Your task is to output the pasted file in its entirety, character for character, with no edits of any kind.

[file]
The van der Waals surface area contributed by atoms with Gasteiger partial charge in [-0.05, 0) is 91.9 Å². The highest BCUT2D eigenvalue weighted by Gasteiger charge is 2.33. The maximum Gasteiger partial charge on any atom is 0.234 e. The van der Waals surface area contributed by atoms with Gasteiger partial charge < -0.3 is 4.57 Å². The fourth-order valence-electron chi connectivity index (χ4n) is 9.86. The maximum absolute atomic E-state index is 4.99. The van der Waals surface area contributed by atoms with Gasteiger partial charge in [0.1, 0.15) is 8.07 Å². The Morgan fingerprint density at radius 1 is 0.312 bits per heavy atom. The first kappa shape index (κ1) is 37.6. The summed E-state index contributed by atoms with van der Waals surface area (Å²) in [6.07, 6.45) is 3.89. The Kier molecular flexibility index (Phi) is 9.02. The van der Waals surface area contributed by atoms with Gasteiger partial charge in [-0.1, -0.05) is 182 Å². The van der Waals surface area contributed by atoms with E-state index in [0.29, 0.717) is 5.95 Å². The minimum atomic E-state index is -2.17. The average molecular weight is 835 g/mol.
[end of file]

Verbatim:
The van der Waals surface area contributed by atoms with Gasteiger partial charge in [-0.05, 0) is 91.9 Å². The highest BCUT2D eigenvalue weighted by Gasteiger charge is 2.33. The maximum Gasteiger partial charge on any atom is 0.234 e. The van der Waals surface area contributed by atoms with Gasteiger partial charge < -0.3 is 4.57 Å². The fourth-order valence-electron chi connectivity index (χ4n) is 9.86. The maximum absolute atomic E-state index is 4.99. The van der Waals surface area contributed by atoms with Gasteiger partial charge in [0.1, 0.15) is 8.07 Å². The Morgan fingerprint density at radius 1 is 0.312 bits per heavy atom. The first kappa shape index (κ1) is 37.6. The summed E-state index contributed by atoms with van der Waals surface area (Å²) in [6.07, 6.45) is 3.89. The Kier molecular flexibility index (Phi) is 9.02. The van der Waals surface area contributed by atoms with Gasteiger partial charge in [-0.1, -0.05) is 182 Å². The van der Waals surface area contributed by atoms with E-state index in [0.29, 0.717) is 5.95 Å². The minimum atomic E-state index is -2.17. The average molecular weight is 835 g/mol.